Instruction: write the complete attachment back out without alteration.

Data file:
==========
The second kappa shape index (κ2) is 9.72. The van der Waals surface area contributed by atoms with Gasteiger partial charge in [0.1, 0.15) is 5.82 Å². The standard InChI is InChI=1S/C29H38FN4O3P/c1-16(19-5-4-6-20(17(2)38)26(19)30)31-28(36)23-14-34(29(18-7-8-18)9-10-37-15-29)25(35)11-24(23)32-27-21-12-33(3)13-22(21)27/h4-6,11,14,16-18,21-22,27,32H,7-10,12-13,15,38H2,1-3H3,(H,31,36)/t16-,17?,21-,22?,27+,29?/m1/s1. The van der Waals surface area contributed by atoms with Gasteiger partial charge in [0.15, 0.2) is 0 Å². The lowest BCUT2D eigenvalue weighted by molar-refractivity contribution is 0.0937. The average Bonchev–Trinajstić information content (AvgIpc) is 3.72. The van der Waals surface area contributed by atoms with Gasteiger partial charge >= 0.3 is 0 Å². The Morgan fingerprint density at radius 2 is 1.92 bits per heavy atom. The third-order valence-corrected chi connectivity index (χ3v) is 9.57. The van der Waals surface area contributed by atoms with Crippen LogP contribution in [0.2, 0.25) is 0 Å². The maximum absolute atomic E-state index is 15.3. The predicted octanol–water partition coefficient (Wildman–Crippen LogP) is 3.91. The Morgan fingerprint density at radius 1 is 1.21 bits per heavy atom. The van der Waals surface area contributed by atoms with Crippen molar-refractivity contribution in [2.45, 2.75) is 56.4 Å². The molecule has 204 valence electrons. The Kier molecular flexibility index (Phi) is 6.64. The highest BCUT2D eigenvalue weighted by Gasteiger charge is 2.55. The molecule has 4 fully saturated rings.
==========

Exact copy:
The second kappa shape index (κ2) is 9.72. The van der Waals surface area contributed by atoms with Gasteiger partial charge in [0.1, 0.15) is 5.82 Å². The standard InChI is InChI=1S/C29H38FN4O3P/c1-16(19-5-4-6-20(17(2)38)26(19)30)31-28(36)23-14-34(29(18-7-8-18)9-10-37-15-29)25(35)11-24(23)32-27-21-12-33(3)13-22(21)27/h4-6,11,14,16-18,21-22,27,32H,7-10,12-13,15,38H2,1-3H3,(H,31,36)/t16-,17?,21-,22?,27+,29?/m1/s1. The van der Waals surface area contributed by atoms with Gasteiger partial charge in [0.15, 0.2) is 0 Å². The lowest BCUT2D eigenvalue weighted by molar-refractivity contribution is 0.0937. The average Bonchev–Trinajstić information content (AvgIpc) is 3.72. The van der Waals surface area contributed by atoms with Gasteiger partial charge >= 0.3 is 0 Å². The Morgan fingerprint density at radius 2 is 1.92 bits per heavy atom. The third-order valence-corrected chi connectivity index (χ3v) is 9.57. The van der Waals surface area contributed by atoms with Crippen LogP contribution in [0.2, 0.25) is 0 Å². The maximum absolute atomic E-state index is 15.3. The predicted octanol–water partition coefficient (Wildman–Crippen LogP) is 3.91. The Morgan fingerprint density at radius 1 is 1.21 bits per heavy atom. The van der Waals surface area contributed by atoms with Crippen molar-refractivity contribution in [2.45, 2.75) is 56.4 Å². The molecule has 204 valence electrons. The Kier molecular flexibility index (Phi) is 6.64. The highest BCUT2D eigenvalue weighted by Gasteiger charge is 2.55. The molecule has 4 fully saturated rings.